“Overall consumer prices, as measured by the price index for personal consumption expenditures, increased just 1 percent over the 12 months ending in April, up noticeably from its pace through much of last year but still well short of the Committee's 2 percent objective.”

Her comments on the recent decline in payrolls, which fell to an average 100k per month in April and May (ex Verizon strikers), from a previous 200k average, revealed the belief that these poor numbers probably only reflected a temporary throw-back, and were therefore not overly concerning.

One positive, not in the February report, was the sign that wage growth might be picking up:

“One notable development is that there are some tentative signs that wage growth may finally be picking up. That said, we will be watching the job market carefully to see whether the recent slowing in employment growth is transitory, as we believe it is.”

The Fed President was also optimistic about the outlook for China than she had been in February:

“Although concerns about slowing growth in China and falling commodity prices appear to have eased from earlier this year, China continues to face considerable challenges as it rebalances its economy toward domestic demand and consumption and away from export-led growth.”

Yellen also mentioned how markets had become more sensitive to risk and that one major event which posed a risk to global markets was the UK referendum:

“More generally, in the current environment of sluggish growth, low inflation, and already very accommodative monetary policy in many advanced economies, investor perceptions of and appetite for risk can change abruptly. One development that could shift investor sentiment is the upcoming referendum in the United Kingdom. A U.K. vote to exit the European Union could have significant economic repercussions.”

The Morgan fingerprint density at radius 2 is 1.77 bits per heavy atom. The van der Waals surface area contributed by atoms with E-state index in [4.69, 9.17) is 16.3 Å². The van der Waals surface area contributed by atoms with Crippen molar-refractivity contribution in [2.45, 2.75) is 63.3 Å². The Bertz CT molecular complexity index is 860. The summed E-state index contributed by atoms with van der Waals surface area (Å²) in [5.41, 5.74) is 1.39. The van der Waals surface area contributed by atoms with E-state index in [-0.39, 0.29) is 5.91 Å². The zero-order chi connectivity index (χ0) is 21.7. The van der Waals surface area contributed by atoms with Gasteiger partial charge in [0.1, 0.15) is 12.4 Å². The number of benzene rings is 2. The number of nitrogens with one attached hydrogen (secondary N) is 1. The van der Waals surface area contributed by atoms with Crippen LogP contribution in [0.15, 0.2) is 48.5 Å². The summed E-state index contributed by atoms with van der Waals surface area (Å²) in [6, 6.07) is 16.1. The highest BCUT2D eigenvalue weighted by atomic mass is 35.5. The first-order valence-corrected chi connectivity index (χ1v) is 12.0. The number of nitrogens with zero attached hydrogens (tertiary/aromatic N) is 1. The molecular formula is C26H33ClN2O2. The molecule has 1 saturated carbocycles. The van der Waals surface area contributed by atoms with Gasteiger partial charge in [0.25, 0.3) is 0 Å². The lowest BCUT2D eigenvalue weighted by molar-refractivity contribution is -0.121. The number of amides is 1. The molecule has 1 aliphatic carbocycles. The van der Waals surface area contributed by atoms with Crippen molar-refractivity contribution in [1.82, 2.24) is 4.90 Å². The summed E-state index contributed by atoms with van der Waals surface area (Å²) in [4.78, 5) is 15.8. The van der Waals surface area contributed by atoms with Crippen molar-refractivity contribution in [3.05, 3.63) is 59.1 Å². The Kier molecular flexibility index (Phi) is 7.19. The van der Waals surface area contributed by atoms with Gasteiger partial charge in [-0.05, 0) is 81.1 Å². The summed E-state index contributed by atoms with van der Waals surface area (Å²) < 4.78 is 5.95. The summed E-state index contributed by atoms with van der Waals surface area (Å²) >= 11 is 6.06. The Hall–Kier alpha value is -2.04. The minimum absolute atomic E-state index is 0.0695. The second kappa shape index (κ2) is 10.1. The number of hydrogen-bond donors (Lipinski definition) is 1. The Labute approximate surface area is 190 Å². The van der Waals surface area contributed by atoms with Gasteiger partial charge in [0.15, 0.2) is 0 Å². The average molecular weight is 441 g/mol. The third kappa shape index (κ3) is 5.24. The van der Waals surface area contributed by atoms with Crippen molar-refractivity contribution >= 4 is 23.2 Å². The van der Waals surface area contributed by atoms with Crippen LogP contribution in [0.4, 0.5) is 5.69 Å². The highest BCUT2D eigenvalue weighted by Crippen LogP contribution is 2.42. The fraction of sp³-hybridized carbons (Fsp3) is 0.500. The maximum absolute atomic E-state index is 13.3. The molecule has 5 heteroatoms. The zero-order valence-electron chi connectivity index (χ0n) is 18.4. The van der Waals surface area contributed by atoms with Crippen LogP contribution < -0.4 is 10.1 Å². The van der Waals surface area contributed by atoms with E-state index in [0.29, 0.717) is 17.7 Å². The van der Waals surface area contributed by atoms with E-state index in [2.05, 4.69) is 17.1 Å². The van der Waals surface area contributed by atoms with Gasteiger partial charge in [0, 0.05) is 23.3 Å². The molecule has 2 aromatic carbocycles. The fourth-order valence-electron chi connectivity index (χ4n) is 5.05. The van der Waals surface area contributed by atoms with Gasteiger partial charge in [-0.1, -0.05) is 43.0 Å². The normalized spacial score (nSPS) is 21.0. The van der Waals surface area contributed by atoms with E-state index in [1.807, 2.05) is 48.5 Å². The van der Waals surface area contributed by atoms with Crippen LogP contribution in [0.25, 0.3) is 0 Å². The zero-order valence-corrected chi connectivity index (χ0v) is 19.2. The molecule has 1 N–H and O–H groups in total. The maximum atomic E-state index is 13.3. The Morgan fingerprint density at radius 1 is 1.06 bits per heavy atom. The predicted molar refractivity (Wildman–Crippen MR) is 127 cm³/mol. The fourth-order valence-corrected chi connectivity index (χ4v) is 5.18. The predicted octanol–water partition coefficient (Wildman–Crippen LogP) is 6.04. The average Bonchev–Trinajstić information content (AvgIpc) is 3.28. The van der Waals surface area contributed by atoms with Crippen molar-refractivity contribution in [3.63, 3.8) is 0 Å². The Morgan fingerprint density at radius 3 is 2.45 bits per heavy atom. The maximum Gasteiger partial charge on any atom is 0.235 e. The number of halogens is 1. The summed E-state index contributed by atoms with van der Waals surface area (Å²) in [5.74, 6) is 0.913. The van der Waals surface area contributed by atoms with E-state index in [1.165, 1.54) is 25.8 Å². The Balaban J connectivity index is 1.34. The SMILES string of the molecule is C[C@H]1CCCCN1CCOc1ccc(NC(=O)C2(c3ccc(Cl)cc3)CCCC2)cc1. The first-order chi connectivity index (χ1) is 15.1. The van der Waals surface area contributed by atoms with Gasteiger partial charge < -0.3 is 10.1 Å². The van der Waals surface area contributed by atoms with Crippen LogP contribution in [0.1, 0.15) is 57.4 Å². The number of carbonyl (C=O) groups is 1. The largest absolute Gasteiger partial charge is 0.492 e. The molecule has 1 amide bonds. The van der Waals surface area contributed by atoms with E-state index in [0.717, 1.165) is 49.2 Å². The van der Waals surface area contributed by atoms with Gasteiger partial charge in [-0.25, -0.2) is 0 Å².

On monetary policy she maintained the line from the June FOMC that there would be one or two more 25bps rate rises in 2016 followed by up to four in 2017.

“In line with that view, most FOMC participants, based on their projections prepared for the June meeting, anticipate that values for the federal funds rate of less than 1 percent at the end of this year and less than 2 percent at the end of next year will be consistent with their assessment of appropriate monetary policy.”

The Dollar Index moderated about 20 basis points lower during and after her testimony, from 94.24 to 94.04.

Analyst Jo Jakobsen of Nordea Bank, characterized the testimony as “cautious,” saying:

“Fed Chair Yellen’s prepared remarks to the Congress offered no major surprises, striking a cautious tone in line with last week’s FOMC statement and press conference.”

Following the testimony the Nordea analyst retained the view that the Fed would enact a 25 bp rate hike in both September and December, assuming no Brexit.

Senior Economist at DNB Bank, Knut Magnusson, revised down his base case scenario to only expecting one rate rise in 2016, in September.

He mentioned the slow-down in productivity growth as contributing to a fall in Fed rate hike plans, as well as declining inflation expectations despite inflation data remaining robust.